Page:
Is it really worth standardising asset management strategies and plans across your business?
Bluefield often works with clients who ask us to help them standardise the asset management strategies and plans across multiple sites. It’s most commonly done with mobile equipment, often led by a central team, and hopefully (but not always) with the assistance of the sites.
We’ve seen these types of projects enjoy mixed success, so we asked several of our team members the following question:
In your experience, does standardising asset management strategies and plans across multiple sites add value? Are there things to do (or avoid) to make the exercise more successful?
From my experience the best, most effective strategy is the one that the guy who have to execute it feel they own and care about….
Stefan Van Der Linde
Too often these centralised outputs are implemented from the top-down instead of being captured by bubbling up ideas from the ground level. As Gerard says, without that ownership and care they just become another unmaintained document that sits on a shelf.
I would agree that input from the maintainers themselves will give you the best outcome. I can also see the case for a standardised strategy; as we saw on a recent project there were instances where sites learnt the same hard lesson after the same issue had been experienced elsewhere within the company group.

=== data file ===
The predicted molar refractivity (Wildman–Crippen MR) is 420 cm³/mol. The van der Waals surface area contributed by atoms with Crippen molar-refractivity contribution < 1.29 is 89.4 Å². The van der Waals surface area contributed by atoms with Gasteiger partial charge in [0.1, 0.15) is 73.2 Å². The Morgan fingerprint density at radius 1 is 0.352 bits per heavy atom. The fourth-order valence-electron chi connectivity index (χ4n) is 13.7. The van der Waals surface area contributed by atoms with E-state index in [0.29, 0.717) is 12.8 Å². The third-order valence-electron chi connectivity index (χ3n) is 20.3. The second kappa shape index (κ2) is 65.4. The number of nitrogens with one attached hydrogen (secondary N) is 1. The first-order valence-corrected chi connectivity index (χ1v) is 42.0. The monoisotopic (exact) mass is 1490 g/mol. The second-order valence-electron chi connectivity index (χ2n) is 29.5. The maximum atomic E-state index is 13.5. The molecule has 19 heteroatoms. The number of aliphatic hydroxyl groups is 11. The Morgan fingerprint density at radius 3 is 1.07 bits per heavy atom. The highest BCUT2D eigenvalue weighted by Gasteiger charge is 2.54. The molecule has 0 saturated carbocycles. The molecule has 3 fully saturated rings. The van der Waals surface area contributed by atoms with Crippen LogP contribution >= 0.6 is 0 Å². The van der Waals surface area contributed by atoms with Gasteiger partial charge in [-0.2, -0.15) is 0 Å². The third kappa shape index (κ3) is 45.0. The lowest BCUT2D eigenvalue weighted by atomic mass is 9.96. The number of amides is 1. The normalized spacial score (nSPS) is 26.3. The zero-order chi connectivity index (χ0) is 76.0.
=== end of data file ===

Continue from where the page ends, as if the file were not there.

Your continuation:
One thing I have seen that really makes buy-in difficult is when a hard statement is made “you shall change this component at 10,000hrs” – people question this straight away as there is no justification provided. Those strategies and plans should outline the reasoning and justification for the statements made, which help people understand the “why”.
Standardising across sites also makes transfer of assets much easier and a less costly exercise, providing greater flexibility and ease of transition. An experience with a mine with a sister-site next door, which owned shared assets but had different maintenance strategies and different compliance requirements – same coal seam, practically same mining environment and obviously the same equipment! Made the site introduction and compliance checks very timely and unnecessarily so.
Strategies should never be 100% standardised across sites, because the local context is almost never 100% the same. Environmental factors differ – temperature and humidity, size and depth of the pits, ore hardness etc. And economic factors also differ – a giant iron ore mine with a 30-year mine life can do things that a small underground gold mine with a 3-5-year life simply can’t afford.
What you can look to standardise is the FMEA – or at least the list of failure modes – that sits behind your strategies. The failure modes themselves don’t actually vary across sites, what varies is how frequently they occur, how long they take to develop, and whether it’s economic to employ a maintenance tactic to manage the failure mode.
So I would recommend sites work together to build this list of failure modes from their collective experience and even build a generic list of maintenance tasks to use as a starting point, but allow each site to customize the frequency, or even leave a task out if it doesn’t add value for them. This way, you’ve built a common “language” across the business so sites can share their learnings and adjust their strategies over time. Central teams can really help here by facilitating these conversations across sites.
One of Bluefield’s core service offerings is reviewing and developing asset management plans for sites. Read one of our previous articles here – “Why Everyone Should Have an Asset Management Plan”.